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The new harvest

The new harvest

November in the olive grove is business time.
In November, no one gets a day off. Days are spent harvesting the olives from the trees and everyone mucks in to make sure the harvest is completed before the weather changes. It’s a time of hard work and lots of activity. Especially if you want to get the best out of your olives. Which, of course, our farmers do.
Here’s how it works:

Handpicking vs a good shakedown
Olive picking can be done in lots of different ways.
One method is to grab the tree by its trunk and give it a really good shake. The olives then drop off the tree where they are picked up by hand. While it’s a fast and effective way to harvest olives, it’s not very good for the tree itself. So we don’t like to use this method.
Our farmers are all about picking by hand. It takes longer but it makes for better oil. Since they are not able to climb all the trees, they use small electric brushes to get the olives from the uppermost branches. They're basically very long sticks that tease the top most olives to drop off. Sometimes an old fashioned wiggle is the best way.

A hi-tech wash and blow dry
Once all the olives have been hand harvested, then the high-tech process begins. After picking, the olives are washed and given their own blow dry to make sure any stones, leaves and dirt are removed. Any damaged olives are also taken out during the washing process. The beauty of washing the olives in this way is that you don’t mix oil and water later on in the process.

A whizz and a spin
Our olives are processed within six hours of harvesting. The sooner you do this, the more flavour you retain. Olives oxidise quickly which affects the taste and health properties, so it’s pretty crucial to get them washed and pressed as quickly as possibly. After the washing and drying is completed, we slowly turn the olives into a pulp by using a technique similar to a passe-vite (the method you use for making tomato soup).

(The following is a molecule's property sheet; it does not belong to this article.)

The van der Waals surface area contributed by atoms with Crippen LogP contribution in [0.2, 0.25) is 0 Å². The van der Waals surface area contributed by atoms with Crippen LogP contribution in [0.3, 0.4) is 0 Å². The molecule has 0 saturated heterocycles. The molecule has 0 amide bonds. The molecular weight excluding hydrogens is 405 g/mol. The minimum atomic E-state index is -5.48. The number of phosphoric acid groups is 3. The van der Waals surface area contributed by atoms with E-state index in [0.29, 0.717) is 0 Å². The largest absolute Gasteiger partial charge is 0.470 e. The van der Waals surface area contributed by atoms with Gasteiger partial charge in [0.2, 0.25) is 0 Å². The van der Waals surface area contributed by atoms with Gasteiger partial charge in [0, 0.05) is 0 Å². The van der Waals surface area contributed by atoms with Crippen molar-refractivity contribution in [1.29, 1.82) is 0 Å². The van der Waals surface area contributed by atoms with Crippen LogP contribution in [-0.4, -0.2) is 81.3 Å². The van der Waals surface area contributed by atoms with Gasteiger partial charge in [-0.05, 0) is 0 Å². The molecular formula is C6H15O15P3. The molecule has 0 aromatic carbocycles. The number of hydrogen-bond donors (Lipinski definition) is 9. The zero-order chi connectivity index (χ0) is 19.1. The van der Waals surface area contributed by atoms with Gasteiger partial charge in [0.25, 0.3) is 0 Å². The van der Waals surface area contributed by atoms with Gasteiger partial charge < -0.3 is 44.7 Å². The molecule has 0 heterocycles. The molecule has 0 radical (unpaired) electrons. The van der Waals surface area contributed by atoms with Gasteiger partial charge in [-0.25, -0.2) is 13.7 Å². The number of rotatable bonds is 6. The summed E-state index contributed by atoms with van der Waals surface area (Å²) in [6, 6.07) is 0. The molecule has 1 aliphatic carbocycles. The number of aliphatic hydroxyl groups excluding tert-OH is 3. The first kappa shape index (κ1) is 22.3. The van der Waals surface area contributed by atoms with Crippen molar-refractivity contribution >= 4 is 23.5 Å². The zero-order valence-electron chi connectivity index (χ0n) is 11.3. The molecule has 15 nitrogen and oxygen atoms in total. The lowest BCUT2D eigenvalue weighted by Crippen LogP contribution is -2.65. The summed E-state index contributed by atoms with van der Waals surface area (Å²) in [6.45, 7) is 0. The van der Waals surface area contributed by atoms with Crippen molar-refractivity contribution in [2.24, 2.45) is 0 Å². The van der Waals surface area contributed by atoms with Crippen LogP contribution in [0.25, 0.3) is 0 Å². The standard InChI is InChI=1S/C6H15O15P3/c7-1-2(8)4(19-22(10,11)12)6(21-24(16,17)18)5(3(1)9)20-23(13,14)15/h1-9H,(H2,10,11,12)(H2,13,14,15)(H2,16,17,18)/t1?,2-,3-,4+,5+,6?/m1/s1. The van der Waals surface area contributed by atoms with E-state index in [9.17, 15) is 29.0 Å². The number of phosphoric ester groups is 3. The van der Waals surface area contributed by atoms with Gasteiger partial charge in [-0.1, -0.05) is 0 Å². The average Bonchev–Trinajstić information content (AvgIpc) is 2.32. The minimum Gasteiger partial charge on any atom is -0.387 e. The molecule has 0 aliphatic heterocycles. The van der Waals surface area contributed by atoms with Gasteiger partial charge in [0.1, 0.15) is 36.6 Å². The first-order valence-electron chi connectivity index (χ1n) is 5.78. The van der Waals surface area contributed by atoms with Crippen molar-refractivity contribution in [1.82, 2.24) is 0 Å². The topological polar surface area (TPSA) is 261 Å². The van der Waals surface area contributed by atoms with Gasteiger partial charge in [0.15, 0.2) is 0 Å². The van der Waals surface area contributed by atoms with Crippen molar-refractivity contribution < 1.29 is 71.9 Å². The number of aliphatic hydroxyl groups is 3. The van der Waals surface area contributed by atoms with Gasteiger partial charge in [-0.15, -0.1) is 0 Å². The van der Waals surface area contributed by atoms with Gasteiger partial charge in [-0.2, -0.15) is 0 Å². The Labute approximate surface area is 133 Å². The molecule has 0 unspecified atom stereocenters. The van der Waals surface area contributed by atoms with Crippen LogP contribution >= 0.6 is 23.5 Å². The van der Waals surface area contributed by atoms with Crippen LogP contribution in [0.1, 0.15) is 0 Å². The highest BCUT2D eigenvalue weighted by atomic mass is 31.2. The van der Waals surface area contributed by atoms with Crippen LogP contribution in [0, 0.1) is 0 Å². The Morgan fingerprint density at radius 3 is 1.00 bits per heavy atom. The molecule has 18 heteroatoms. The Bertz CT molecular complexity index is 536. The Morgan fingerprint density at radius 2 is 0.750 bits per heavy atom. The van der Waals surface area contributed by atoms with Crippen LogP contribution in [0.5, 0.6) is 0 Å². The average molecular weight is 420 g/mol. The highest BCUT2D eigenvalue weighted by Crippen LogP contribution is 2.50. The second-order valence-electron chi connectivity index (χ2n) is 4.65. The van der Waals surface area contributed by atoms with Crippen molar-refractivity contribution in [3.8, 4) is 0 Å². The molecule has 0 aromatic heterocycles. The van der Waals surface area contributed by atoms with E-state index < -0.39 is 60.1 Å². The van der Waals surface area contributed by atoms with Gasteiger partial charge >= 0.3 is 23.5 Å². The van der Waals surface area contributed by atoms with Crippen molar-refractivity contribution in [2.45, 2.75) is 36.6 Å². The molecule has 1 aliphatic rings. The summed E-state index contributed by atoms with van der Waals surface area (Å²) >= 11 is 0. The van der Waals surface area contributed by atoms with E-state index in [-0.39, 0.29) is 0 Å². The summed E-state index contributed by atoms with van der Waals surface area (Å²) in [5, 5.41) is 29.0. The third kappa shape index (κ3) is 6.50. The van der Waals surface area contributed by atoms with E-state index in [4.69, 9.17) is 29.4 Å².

It’s done over a low temperature so as to retain as much flavour and goodness as possible. The pulp then goes into a centrifuge which helps to separate the oil from the kernels and the water. The olive oil is propelled outwards and once collected, we pour it into bottles.According to our farmers, the faster you get the oil into the bottle, the better the taste. Given they’ve been making the finest olive oil for centuries, we’re not going to argue with them.
 
Work hard, eat well, sleep, repeat
This process is repeated everyday until the harvest is complete.
It might sound quite stressful but it’s actually a lot of fun. Everyone pitches in to bring the harvest in and then sit down to dine together after a hard day’s work. Since most people do their best work on a full stomach, this is very much a part of the harvest process.

Autumn is a wonderful time for cooking and eating. Game is in season as well as a host of autumnal vegetables. Pumpkins, parsnips, salsify and all those wonderful veg that come into their own in this crisp, bright season. We like to roast these veg in the oven, with a little rosemary or truffle oil drizzled over the top.

Our Truffle and Rosemary come in these handy little bottles and you can buy both in our new Fall package for just €25.

The perfect reason to eat in season.
Happy Autumn to you all.

Written by - Thomas Verbart

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